4.2.3 Chains and Trees of Bodies

If there are multiple bodies that are allowed to move independently, then their C-spaces can be combined using Cartesian products. Let $ {\cal C}_i$ denote the C-space of $ {\cal A}_i$. If there are $ n$ free-floating bodies in $ {\cal W}= {\mathbb{R}}^2$ or $ {\cal W}= {\mathbb{R}}^3$, then

$\displaystyle {\cal C}= {\cal C}_1 \times {\cal C}_2 \times \cdots \times {\cal C}_n .$ (4.32)

If the bodies are attached to form a kinematic chain or kinematic tree, then each C-space must be considered on a case-by-case basis. There is no general rule that simplifies the process. One thing to generally be careful about is that the full range of motion might not be possible for typical joints. For example, a revolute joint might not be able to swing all of the way around to enable any $ \theta \in [0,2 \pi)$. If $ \theta $ cannot wind around $ {\mathbb{S}}^1$, then the C-space for this joint is homeomorphic to $ {\mathbb{R}}$ instead of $ {\mathbb{S}}^1$. A similar situation occurs for a spherical joint. A typical ball joint cannot achieve any orientation in $ SO(3)$ due to mechanical obstructions. In this case, the C-space is not $ {\mathbb{RP}}^3$ because part of $ SO(3)$ is missing.

Another complication is that the DH parameterization of Section 3.3.2 is designed to facilitate the assignment of coordinate frames and computation of transformations, but it neglects considerations of topology. For example, a common approach to representing a spherical robot wrist is to make three zero-length links that each behave as a revolute joint. If the range of motion is limited, this might not cause problems, but in general the problems would be similar to using yaw, pitch, and roll to represent $ SO(3)$. There may be multiple ways to express the same arm configuration.

Several examples are given below to help in determining C-spaces for chains and trees of bodies. Suppose $ {\cal W}= {\mathbb{R}}^2$, and there is a chain of $ n$ bodies that are attached by revolute joints. Suppose that the first joint is capable of rotation only about a fixed point (e.g., it spins around a nail). If each joint has the full range of motion $ \theta_i \in [0,2 \pi)$, the C-space is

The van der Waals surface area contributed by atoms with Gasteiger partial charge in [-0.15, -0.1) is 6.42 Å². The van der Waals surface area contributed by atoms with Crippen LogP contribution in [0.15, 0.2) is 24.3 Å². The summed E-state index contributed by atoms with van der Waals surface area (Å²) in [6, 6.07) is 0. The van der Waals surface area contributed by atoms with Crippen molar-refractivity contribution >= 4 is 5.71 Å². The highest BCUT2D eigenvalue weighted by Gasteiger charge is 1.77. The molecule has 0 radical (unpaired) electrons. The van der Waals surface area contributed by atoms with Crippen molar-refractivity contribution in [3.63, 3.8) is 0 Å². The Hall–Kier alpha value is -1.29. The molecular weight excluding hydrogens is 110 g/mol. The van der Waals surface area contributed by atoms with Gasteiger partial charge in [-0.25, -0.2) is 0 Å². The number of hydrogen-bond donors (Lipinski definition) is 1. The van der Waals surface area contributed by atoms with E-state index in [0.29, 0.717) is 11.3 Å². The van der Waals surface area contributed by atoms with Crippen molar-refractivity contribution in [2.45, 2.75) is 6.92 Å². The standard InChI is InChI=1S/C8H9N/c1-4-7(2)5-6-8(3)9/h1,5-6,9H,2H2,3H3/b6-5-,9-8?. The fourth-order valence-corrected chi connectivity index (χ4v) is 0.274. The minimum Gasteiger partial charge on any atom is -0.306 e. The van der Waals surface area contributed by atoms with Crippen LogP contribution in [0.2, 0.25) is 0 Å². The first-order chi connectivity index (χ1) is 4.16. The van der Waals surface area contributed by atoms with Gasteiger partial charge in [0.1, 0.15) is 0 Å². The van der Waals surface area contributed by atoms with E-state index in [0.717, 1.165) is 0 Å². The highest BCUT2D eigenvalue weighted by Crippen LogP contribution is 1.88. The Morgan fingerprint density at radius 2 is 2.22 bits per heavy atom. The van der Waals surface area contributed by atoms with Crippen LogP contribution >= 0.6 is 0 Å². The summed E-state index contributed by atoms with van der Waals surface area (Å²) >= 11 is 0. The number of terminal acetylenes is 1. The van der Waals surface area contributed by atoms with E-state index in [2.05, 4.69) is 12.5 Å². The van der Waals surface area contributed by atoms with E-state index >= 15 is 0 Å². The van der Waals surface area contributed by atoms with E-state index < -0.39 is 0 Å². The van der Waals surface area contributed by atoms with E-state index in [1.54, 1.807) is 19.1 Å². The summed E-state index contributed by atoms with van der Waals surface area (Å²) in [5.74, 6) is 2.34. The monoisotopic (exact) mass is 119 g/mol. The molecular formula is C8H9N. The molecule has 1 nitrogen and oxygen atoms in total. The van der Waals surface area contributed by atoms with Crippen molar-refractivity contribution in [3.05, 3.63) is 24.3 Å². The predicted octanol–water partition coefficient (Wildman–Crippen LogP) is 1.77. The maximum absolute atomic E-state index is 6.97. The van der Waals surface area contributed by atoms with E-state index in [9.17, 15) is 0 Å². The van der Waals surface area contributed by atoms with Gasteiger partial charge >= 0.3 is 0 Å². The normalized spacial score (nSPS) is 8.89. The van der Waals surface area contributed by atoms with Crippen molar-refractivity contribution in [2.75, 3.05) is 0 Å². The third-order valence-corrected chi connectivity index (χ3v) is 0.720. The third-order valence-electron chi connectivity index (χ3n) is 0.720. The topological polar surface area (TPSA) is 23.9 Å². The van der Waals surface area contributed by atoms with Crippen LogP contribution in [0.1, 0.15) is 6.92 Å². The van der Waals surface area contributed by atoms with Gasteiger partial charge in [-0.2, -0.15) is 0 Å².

$\displaystyle {\cal C}= {\mathbb{S}}^1 \times {\mathbb{S}}^1 \times \cdots \times {\mathbb{S}}^1 = {\mathbb{T}}^n.$ (4.33)

However, if each joint is restricted to $ \theta_i \in (-\pi/2,\pi/2)$, then $ {\cal C}= {\mathbb{R}}^n$. If any transformation in $ SE(2)$ can be applied to $ {\cal A}_1$, then an additional $ {\mathbb{R}}^2$ is needed. In the case of restricted joint motions, this yields $ {\mathbb{R}}^{n+2}$. If the joints can achieve any orientation, then $ {\cal C}= {\mathbb{R}}^2 \times {\mathbb{T}}^n$. If there are prismatic joints, then each joint contributes $ {\mathbb{R}}$ to the C-space.

Recall from Figure 3.12 that for $ {\cal W}= {\mathbb{R}}^3$ there are six different kinds of joints. The cases of revolute and prismatic joints behave the same as for $ {\cal W}= {\mathbb{R}}^2$. Each screw joint contributes $ {\mathbb{R}}$. A cylindrical joint contributes $ {\mathbb{R}}\times {\mathbb{S}}^1$, unless its rotational motion is restricted. A planar joint contributes $ {\mathbb{R}}^2 \times {\mathbb{S}}^1$ because any transformation in $ SE(2)$ is possible. If its rotational motions are restricted, then it contributes $ {\mathbb{R}}^3$. Finally, a spherical joint can theoretically contribute $ {\mathbb{RP}}^3$. In practice, however, this rarely occurs. It is more likely to contribute $ {\mathbb{R}}^2 \times {\mathbb{S}}^1$ or $ {\mathbb{R}}^3$ after restrictions are imposed. Note that if the first joint is a free-floating body, then it contributes $ {\mathbb{R}}^3 \times {\mathbb{RP}}^3$.

Kinematic trees can be handled in the same way as kinematic chains. One issue that has not been mentioned is that there might be collisions between the links. This has been ignored up to this point, but obviously this imposes very complicated restrictions. The concepts from Section 4.3 can be applied to handle this case and the placement of additional obstacles in $ {\cal W}$. Reasoning about these kinds of restrictions and the path connectivity of the resulting space is indeed the main point of motion planning.

Steven M LaValle 2012-04-20